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The AAPG/Datapages Combined Publications Database

CSPG Special Publications


Facts and Principles of World Petroleum Occurrence — Memoir 6, 1980
Pages 997-997
Symposium Abstracts

Quantitative Basin Analysis an Important Part of Petroleum Exploration: Abstract

R. E. Roadifer1

Estimating hydrocarbon resources and reserves may be divided into three phases:

  1. future potential or undiscovered resources on an exploration play, basin or province scale;

  2. undiscovered resources on a prospect scale; and

  3. discovered reserves.

The basic parameters to be assessed are much the same in all three phases – expected productive area, pay thickness and recovery factors or hydrocarbon bearing reservoir volume and fluid saturations. The availability and accuracy of data required for parameter assessment tend to increase from the first through the third phase. In the first phase and in many cases in the second, the input data may be estimated within ranges as on a probability scale because they cannot be measured. After discovery, in the development phase, the parameters are generally known more accurately and input may be actual remote or direct measurements used as single values to develop more accurate estimates of hydrocarbon volumes than in the undiscovered resource phases.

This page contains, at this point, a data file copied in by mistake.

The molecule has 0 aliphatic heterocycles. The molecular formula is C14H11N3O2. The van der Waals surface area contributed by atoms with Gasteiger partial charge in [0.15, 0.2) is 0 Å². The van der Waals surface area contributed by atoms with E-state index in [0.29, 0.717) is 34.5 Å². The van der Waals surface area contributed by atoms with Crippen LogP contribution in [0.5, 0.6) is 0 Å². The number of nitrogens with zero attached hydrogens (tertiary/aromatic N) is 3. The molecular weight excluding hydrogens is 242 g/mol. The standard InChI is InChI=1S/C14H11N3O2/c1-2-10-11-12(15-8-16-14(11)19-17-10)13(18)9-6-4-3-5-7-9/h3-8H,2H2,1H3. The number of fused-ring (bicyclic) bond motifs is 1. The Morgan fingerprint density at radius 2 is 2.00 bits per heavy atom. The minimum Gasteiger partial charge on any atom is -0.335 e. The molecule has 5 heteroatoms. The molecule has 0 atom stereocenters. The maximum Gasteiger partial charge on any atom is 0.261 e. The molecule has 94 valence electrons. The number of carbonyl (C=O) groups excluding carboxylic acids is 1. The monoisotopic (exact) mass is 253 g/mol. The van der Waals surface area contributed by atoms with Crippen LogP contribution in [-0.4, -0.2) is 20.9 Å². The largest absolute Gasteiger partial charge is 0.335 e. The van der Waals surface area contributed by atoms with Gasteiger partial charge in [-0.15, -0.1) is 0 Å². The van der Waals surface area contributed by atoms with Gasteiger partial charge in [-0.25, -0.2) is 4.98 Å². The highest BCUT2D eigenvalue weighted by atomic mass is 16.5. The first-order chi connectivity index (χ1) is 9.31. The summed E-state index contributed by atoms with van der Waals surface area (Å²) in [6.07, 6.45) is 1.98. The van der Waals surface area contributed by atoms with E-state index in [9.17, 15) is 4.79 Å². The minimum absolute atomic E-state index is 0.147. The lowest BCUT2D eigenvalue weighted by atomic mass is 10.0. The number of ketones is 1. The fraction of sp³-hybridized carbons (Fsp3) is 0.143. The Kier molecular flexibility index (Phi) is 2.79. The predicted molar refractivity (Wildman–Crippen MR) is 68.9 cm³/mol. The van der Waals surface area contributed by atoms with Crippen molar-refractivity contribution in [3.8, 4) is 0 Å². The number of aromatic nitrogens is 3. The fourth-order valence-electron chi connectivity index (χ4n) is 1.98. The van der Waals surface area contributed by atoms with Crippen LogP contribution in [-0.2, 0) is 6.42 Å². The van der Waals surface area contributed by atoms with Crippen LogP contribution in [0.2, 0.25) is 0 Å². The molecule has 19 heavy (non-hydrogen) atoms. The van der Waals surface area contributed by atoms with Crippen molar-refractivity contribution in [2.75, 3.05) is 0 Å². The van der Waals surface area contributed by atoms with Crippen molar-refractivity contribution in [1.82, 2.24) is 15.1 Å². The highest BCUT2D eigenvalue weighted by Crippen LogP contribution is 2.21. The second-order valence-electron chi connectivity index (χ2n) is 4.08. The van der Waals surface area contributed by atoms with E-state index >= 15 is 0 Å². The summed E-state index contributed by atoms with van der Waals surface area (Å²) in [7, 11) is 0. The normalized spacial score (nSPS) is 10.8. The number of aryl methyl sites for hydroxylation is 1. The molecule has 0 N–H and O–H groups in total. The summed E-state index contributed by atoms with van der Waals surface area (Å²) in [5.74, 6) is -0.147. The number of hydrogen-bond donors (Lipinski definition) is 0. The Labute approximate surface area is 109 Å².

The petroleum industry requires a complex array of data to explore for and develop hydrocarbon accumulations ranging from simple compilations of directly measured values to complex sets of seismic, remote sensing, electronic, radioactive, acoustic and other indirect measurements of physical properties. All data needed for estimating volumes of hydrocarbons are collected in the normal course of exploration and exploitation.

The great quantities of data required for detection, location and appraisal of petroleum resources together with the sophisticated, detailed processing required to render usable interpretations have promoted the extensive and intensive use of computer processing in all phases of resource and reserve estimates.

Acknowledgments and Associated Footnotes

1 Mobil Exploration Production Services Inc., Regional Geology Department, P.O. Box 900, Dallas, Texas 75221

Copyright © 2009 by the Canadian Society of Petroleum Geologists